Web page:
NBA players outperforming their contracts: Eastern Conference

NBA players outperforming their contracts: Eastern Conference

In order to best quantify the salary that players should be making based on their performance, former Rosenhaus Sports vice president of basketball operations and NBA agent Joshua Ebrahim has spent the last 20 months developing a new platform called ProFitX. According to Ebrahim, ProFitX is the sports industry’s first-ever comprehensive real-time financial and performance index powered by artificial intelligence.

One feature is Real-Time Contract Value, which creates a monetary value based on a player's on-court performance and skill-set.

Oftentimes when we talk about teams and salaries, the conversation is dominated by which team overpaid a free agent and players who haven't produced enough to justify their contracts (in some people's opinion). But which players have outperformed their current contract the most? already assembled a roundtable regarding the biggest bargain deals in the NBA, but for this exercise, we'll take a more data-driven approach this (using Real-Time Contract Value).

We'll begin this two-part series with the Eastern Conference.

(Due to the frequency of rookie-scale deals undervaluing young talents, we will exclude them from this series. We will also have a minimum requirement of 40 games played.)

Atlanta Hawks: Brandon Goodwin - $1,701,593 | Real-Time Contract: $5,329,117 (+213.18%)

The undrafted Norcross, Georgia native has stepped up in a big way this season, particularly when pacing the Hawks sans Trae Young. In the three games he played at least 30 minutes, Goodwin has averaged 13.3 points, 4.3 rebounds and 4.3 assists. He has recently been relegated to a reserve role with the addition of Lou Williams and Kris Dunn’s return from injury, but was paramount for Atlanta in the months of January and April.

Boston Celtics: Tristan Thompson - $9,258,000 | Real-Time Contract: $10,024,192 (+8.28%)

It is difficult to quantify Thompson’s value on the floor with traditional statistics. He is a hustling extraordinaire that fights for every loose ball, does the little things in the paint and isn’t afraid to take a defensive challenge, particularly on switches. He’s also well-versed as a rolling big, and leads the Celtics with 215 screen assists. Thompson’s most redeeming ability, however, is his ability to snatch rebounds and provide extra possessions.

Brooklyn Nets: Jeff Green - $2,564,753 | Real-Time Contract: $11,835,871 (+361.46%)

Aside from the somewhat surprising rim-crushing dunks he’s had at the ripe age of 34, Green has been as steady as any veteran player in the NBA. Considering his professionalism, production on both ends and his versatility in general, It’s kind of perplexing as to why he hasn’t been able to cash in on his long-term value before this season. The Nets are his eighth team in the past seven seasons, and all of his deals have been for one year, and in Houston it was originally a 10-day contract. In addition to his defensive skills, Green is a reliable locker room guy and a tremendously-improved three-point shooter (39.5%) who is playing the most minutes of his career since the 2018-19 season, so he should be able to get a solid deal in the offseason with a contending team if he doesn’t return to Brooklyn.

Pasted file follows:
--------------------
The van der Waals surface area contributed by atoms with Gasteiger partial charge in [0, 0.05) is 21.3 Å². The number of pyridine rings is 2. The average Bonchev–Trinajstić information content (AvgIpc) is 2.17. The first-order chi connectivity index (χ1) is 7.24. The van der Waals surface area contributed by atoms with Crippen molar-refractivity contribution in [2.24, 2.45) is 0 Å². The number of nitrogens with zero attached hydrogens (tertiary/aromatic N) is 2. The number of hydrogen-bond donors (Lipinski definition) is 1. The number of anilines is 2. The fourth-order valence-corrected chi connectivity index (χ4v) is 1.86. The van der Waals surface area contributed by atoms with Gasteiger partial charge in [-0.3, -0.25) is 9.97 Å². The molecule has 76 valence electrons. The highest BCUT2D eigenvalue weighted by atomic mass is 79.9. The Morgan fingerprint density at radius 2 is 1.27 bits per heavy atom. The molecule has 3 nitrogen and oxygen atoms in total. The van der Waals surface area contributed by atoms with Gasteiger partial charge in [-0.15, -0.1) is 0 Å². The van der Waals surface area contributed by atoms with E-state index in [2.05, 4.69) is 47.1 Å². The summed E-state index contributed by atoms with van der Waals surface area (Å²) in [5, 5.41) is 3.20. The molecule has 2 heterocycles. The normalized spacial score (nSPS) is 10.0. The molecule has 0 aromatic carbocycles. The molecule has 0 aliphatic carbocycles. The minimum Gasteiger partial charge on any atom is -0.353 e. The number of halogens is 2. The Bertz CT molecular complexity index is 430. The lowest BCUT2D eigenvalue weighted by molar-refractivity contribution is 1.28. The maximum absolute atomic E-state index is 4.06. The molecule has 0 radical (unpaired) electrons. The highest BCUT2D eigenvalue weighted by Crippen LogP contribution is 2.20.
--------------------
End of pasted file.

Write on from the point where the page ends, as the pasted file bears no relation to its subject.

Charlotte Hornets: Jalen McDaniels - $1,517,981 | Real-Time Contract: $6,050,304 (+298.58%)

McDaniels had his two-way contract quickly converted into a standard deal the year he was drafted, so it doesn’t quite count as a rookie-scale. Though the Gordon Hayward injury was a setback to the team, the 23-year-old has not taken his uptick of minutes for granted. Since April 4, McDaniels is averaging 10.4 points, 5.0 rebounds and a steal in a career-high 26.8 minutes per contest. He is a rangy defender at 6-foot-9, closing out perimeter shots, staying disciplined, playing passing lanes and, offensively, running the floor and being ready to catch and shoot.

Chicago Bulls: Ryan Arcidiacono - $3,000,000 | Real-Time Contract: $5,962,929 (+98.76%)

Arcidiacono barely meets the minimum requirement for this exercise with 42 games played (and only 10 minutes per game), and he hasn’t quite been the sharpshooter he’s been over the past two seasons with Chicago -- and usually shooters need to get reps in order to get into a rhythm. However, according to InStat, he has defended pick-and-rolls (0.86 PPP), catch-and-shoot (0.82 PPP) and catch-and-drive situations (0.72) at a respectable rate. 

Cleveland Cavaliers: Dean Wade - $1,517,981 | Real-Time Contract: $8,441,563 (+456.10%)

Did you know that the most successful starting lineup the Cavs have thrown out includes Wade? The quintet of Darius Garland, Collin Sexton, Isaac Okoro, Jarrett Allen and Wade are 4-1 together. It’s largely due to the spacing that the stretch-four provides, and his long-distance sweet spots are in both corners (51.2%) and the left elbow (40%). He’s also a solid rebounder, as evidenced by his recent 19-point, 12-rebound career night vs. the Indiana Pacers. Wade started out as an undrafted two-way contract player and worked his way into an every night rotation player, and that’s admirable.